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Today’s news that The Hendon Mob has been purchased by Zokay Entertainment (terms not disclosed) comes only two weeks after Playtech announced a $50mm plan to gobble up super-affiliate PokerStrategy.com.
There’s a common thread between the two acquisitions: Both Hendon and PokerStrategy offered an attractive mix of new traffic, an existing audience and a virtual warehouse of player data.
And Bluff offered a similar trifecta prior to their acquisition by Churchill Downs.
Assuming that mix continues to be attractive to potential buyers, here are three online poker media properties that could easily be the subject of the next big buyout headline.
PocketFives boasts one of the most active online poker forums in the world, a steady stream of staff and user-generated content and what most consider the definitive ranking system for online MTT play.
But the real appeal of the site may lie in the vast quantity of data PocketFives has accumulated with regard to online poker tournaments and in its success overlaying a gamification layer (not just the main rankings, but achievement badges, regional leaderboards and more) on top of that data.
Taking over a community and maintaining the spirit of that community is always a unique challenge, especially for an operator. And that may limit the list of potential suitors. But for a major media or marketing company looking for a flagship property for an online gaming portfolio, PocketFives would be an attractive option on many levels.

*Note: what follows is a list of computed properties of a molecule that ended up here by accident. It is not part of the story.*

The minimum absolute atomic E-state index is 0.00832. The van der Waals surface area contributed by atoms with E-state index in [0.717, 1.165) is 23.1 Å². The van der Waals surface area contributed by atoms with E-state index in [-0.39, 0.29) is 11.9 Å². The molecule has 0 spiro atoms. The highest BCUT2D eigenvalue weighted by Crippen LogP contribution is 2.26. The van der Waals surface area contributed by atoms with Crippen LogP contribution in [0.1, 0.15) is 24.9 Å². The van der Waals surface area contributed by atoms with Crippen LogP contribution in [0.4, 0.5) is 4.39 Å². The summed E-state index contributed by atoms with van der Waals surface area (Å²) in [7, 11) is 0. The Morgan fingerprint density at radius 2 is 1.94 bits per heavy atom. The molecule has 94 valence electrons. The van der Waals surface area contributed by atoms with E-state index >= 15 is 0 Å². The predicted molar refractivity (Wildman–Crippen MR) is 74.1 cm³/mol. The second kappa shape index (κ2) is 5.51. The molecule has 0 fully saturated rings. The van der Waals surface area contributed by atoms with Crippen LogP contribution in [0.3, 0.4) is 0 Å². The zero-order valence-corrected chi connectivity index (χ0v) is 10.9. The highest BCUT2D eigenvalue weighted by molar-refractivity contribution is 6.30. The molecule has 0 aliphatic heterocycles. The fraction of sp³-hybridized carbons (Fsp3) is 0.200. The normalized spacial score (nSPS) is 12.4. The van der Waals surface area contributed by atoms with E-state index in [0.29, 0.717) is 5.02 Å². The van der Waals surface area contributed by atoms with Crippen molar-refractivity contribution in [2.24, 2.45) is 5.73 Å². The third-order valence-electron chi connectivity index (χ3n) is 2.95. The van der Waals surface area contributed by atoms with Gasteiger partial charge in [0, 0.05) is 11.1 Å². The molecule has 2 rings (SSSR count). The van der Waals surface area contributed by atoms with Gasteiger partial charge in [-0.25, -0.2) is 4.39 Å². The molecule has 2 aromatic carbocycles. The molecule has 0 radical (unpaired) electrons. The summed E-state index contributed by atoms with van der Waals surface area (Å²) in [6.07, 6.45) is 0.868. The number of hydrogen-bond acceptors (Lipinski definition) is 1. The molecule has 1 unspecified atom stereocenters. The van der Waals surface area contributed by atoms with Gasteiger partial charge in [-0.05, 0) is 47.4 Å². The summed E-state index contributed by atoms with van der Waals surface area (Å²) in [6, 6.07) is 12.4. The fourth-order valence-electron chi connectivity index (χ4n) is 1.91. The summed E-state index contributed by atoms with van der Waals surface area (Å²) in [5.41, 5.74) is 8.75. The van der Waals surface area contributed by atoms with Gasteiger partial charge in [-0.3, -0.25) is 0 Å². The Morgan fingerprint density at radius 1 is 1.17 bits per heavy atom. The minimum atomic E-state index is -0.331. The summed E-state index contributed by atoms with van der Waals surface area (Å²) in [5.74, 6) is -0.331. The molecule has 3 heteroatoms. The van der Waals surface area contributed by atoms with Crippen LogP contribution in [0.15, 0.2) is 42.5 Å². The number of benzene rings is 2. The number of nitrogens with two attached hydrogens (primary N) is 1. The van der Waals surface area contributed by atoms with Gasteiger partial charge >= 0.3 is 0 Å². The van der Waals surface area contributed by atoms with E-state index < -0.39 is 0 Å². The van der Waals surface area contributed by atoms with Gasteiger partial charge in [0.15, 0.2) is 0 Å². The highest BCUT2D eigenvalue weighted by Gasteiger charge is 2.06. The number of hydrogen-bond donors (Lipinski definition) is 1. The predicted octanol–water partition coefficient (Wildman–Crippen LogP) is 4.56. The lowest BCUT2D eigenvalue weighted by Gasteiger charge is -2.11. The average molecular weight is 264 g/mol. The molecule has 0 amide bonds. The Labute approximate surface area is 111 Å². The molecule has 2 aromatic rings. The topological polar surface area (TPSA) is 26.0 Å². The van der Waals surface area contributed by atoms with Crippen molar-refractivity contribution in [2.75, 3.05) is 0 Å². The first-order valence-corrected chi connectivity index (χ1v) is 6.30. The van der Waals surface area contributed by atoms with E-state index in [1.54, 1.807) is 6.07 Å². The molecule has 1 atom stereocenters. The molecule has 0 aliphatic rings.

Training sites are possibly the closest thing to a no-brainer for an operator looking to build a media portfolio. The natural tie-ins are many (think CardRunners and Full Tilt), and the heavily-branded content stream is a major asset, especially in an environment where we’re seeing more and more demand for video across multiple devices.
There are plenty of poker training sites out there, but only one has Phil Galfond. And Run It Once has a few other edges, including a stronger-than-average brand aesthetic that projects a lifestyle appealing to just the sort of customers online operators are hoping to attract.
It’s sometimes hard to remember that Pokerfuse wasn’t around before April 2011. In that relatively short span, the site has become a go-to source (for many the go-to source) for online poker news.
News sites are tricky acquisitions, and Pokerfuse is no exception. It would be tough for an operator to snap up the site without questions being raised about the impact of ownership on editorial decisions, questions that could easily (fairly or not) undermine the reputation that is responsible for so much of Pokerfuse’s success.
But the site’s ability to set the conversation – not just among players, but also in industry circles – might prove too tempting to resist for a marketing company planning to service multiple operators or to a media conglomerate looking to cover all possible non-operator aspects of the online poker ecosystem.
While there’s unlikely to be a headline-justifying deal coming out of the online poker industry every two weeks, the general trend of consolidation looks set to continue.
Specifically, I’d expect more and more small affiliates and mid-tier affiliates to join forces in an attempt to hit the scale necessary to exploit heavily regulated markets. You won’t hear much, if anything about these deals, but they have the potential to lay the groundwork for the next super-affiliate site.